Here's a little background for those of you interested in how and why I came up with the name "The Blowholes" for my all original Jazz septet:
It's all about the music...
First of all, when you play Jazz, especially in a free-form combo setting with multiple horns (jamming and/or simple lead sheet tunes) you're often arranging on the spot. As one soloist works through their choruses the other horn players listen...and sometimes background riffs are suggested (through whispers or other body language with the other players) to add interest and give the soloist and rhythm section yet another element to work with or against.
These lines might take the form of a simple "1 2 do-dot-do, 2, 3, 4 | 1, 2.do dot do..." or "do--, do-bop...2, 3 4" etc. Simple one or two note ditties that can be easily harmonized on the spot. These lines are spontaneous, stylistic, and simple and they can sound great and add interest and excitement at any given moment. Sometimes they work and sometimes they don't - that's part of the challenge of being spontaneous.
Several times over the past couple years I've suggested more simple, sustained lines instead of punchy lines that attract too much attention. Free pads. "Goose eggs" or whole notes. So it's not uncommon for me to suggest, "let's blow whole notes" (under the soloist) - this is almost always effective because some interesting harmonies can be developed at random - all by blowing whole notes....blowing wholes....blow wholes...blowholes.
So the more I considered and researched the word "blowhole" for a band name (or "The Blowholes") the more I became convinced that it was a natural fit for a horn-based ensemble:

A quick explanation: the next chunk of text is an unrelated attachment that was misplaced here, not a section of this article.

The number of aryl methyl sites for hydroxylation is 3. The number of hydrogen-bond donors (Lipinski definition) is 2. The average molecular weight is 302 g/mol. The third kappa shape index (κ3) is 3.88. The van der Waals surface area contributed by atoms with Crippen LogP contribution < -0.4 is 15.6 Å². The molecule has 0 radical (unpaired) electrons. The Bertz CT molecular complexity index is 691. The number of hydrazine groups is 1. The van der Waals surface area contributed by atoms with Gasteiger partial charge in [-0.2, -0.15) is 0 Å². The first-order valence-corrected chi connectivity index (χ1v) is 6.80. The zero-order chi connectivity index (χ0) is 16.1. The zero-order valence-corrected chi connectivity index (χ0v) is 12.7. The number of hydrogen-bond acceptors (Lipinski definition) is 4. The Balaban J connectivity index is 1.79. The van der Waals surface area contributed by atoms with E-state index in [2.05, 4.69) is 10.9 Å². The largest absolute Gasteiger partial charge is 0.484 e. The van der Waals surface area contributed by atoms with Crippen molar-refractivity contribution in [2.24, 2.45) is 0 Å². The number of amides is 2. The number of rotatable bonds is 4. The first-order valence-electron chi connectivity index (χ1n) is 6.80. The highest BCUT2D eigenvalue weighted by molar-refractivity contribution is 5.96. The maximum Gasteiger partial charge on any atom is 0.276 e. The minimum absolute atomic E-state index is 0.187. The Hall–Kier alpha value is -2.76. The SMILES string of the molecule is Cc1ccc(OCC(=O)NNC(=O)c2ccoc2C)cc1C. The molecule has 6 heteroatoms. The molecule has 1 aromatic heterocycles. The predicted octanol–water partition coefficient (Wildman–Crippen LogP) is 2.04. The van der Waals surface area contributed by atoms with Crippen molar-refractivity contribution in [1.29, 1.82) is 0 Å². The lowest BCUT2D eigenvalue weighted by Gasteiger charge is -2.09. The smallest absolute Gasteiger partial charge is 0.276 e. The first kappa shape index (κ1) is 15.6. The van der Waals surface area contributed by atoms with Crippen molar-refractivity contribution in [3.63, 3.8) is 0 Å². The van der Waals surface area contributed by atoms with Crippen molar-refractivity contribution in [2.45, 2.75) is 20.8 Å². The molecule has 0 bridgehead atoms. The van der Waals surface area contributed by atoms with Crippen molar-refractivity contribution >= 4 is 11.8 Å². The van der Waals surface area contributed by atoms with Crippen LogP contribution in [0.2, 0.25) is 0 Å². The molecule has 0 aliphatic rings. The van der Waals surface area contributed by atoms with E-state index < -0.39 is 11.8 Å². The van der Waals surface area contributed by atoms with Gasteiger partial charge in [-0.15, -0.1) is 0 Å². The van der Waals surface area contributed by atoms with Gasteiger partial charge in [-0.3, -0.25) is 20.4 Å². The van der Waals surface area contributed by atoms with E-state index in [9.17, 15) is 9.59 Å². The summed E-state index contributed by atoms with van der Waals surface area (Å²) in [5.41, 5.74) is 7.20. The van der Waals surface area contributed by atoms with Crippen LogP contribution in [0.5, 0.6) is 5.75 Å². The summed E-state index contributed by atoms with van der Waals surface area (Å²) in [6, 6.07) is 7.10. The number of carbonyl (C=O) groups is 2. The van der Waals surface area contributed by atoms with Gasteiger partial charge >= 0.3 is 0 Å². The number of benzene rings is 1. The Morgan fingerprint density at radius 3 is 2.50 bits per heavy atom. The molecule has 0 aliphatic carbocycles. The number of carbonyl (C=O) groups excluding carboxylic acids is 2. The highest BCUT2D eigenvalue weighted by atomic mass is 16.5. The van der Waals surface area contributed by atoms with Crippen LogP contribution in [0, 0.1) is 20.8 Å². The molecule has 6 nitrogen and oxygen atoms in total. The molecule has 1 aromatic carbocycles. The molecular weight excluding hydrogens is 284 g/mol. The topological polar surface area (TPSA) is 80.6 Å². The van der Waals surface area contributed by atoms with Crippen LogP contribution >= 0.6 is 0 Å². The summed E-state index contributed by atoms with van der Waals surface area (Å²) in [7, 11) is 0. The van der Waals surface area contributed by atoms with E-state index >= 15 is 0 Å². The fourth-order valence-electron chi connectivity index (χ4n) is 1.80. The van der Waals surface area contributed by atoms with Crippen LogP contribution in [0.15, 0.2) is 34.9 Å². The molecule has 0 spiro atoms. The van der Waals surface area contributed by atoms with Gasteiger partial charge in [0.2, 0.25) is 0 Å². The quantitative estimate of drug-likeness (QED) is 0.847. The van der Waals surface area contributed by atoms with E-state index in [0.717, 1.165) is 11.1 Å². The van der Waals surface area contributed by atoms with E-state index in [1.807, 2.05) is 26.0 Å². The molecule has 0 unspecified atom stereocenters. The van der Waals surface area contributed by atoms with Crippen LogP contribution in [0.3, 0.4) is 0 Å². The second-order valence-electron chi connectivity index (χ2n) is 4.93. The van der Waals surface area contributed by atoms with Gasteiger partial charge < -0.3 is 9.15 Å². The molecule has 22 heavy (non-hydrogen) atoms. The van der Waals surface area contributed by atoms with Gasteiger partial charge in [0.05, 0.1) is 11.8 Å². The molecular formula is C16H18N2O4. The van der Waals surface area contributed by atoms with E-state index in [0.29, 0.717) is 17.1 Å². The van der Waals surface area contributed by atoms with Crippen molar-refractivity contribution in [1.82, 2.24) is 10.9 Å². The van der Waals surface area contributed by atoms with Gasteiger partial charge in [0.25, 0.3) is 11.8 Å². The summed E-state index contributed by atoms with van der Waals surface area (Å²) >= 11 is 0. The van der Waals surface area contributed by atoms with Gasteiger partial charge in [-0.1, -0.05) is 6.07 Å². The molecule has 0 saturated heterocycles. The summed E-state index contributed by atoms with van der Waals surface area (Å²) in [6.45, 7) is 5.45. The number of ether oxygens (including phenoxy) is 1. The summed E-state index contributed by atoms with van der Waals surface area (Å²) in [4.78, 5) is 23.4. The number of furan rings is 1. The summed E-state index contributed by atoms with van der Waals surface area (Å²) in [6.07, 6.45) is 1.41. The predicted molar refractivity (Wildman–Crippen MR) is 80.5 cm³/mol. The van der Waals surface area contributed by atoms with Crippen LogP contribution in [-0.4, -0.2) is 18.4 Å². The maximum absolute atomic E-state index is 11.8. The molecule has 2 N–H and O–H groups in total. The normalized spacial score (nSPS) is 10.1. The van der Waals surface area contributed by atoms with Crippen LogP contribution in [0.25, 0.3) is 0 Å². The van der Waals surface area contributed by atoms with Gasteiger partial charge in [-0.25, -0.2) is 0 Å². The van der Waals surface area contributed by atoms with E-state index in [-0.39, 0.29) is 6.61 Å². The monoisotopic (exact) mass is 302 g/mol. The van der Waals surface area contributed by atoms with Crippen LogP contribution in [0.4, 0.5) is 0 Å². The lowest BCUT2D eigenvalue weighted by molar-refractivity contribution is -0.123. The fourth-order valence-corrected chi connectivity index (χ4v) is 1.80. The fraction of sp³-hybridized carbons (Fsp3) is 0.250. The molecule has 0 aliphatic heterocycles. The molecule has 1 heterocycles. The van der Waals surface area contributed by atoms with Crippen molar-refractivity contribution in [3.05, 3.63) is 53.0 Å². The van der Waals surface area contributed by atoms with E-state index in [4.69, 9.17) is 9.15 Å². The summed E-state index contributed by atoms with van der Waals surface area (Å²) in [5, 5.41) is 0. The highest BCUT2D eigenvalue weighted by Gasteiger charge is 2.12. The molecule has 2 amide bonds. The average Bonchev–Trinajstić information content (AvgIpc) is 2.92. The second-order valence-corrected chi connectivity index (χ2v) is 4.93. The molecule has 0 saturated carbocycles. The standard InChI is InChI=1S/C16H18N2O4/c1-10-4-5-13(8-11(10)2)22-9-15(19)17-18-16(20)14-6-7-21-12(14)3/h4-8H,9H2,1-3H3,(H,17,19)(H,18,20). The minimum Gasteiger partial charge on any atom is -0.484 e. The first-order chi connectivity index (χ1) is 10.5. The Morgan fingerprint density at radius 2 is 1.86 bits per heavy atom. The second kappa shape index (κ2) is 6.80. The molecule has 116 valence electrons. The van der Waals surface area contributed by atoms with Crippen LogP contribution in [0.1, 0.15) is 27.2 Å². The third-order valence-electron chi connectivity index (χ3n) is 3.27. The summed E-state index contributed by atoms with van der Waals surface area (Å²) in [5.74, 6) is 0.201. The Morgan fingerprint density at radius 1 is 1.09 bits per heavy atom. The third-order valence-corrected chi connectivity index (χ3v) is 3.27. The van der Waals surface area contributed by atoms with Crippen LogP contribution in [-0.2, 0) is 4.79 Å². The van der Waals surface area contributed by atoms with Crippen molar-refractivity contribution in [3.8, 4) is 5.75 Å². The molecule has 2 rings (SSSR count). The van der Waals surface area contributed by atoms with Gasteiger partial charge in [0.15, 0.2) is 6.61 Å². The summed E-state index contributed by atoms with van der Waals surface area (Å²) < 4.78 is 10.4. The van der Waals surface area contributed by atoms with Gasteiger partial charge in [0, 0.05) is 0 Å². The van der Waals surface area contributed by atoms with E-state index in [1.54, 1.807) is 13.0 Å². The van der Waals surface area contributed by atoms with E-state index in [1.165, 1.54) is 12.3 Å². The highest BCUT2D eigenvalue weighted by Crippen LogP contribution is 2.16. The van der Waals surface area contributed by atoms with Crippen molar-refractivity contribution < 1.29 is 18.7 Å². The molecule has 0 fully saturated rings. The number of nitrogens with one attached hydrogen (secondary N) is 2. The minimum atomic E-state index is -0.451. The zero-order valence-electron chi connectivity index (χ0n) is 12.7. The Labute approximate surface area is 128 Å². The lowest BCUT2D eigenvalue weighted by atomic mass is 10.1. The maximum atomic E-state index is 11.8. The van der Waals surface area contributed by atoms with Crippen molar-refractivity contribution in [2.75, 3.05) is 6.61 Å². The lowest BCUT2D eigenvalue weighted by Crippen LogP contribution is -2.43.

- 5 of the 7 players are quite literally blowing (Trumpet, 2 Saxes, Trombone, and sometimes Tuba)
- The horns all have bells - or holes - that's where the sound streams forth!
- Even the guitar and bass have holes - they're called f-holes (really!)
I recently came across a beautiful sign from somewhere in
Blowholes are also found on coasts, the result of the sea's relentless pounding away at the rocky shore which creates, over time, tubular openings in the rocks where sea water enters at a high velocity causing periodic steam-like eruptions. These ocean/rock blowholes are dramatic and awe inspiring - they're fun to watch too. Unpredictable, powerful - no two blows are ever they same...much like the making of music.
Blowholes, be they the blowholes of whales, the blowholes of ocean/rock formations, or my musical term of "blowing wholes" to affect a mood - these are things of beauty and the foundation of my belief in what "The Blowholes" represent: musical, natural, slightly irreverent, at times majestic, at times humorous...definitely an endangered species...and hopefully something special.
So go ahead, infer some sort of crude or negative connotation from a name; go ahead and make the juvenile jokes - we've probably heard them (and have our own)...or better yet, don't.
Instead, recognize that we're musicians attempting to breathe life into abstract ideas. We're trying to produce our own waves of sound that flow from one place to another. And who knows where these "waves" go - to the heart maybe? The mind? The soul?
The true spirit of "The Blowholes" can be found within the music and especially the performers who are doing their best to create something out of thin air.
I'm a blowhole and proud of what the name means for me. After all, a rose by any other name...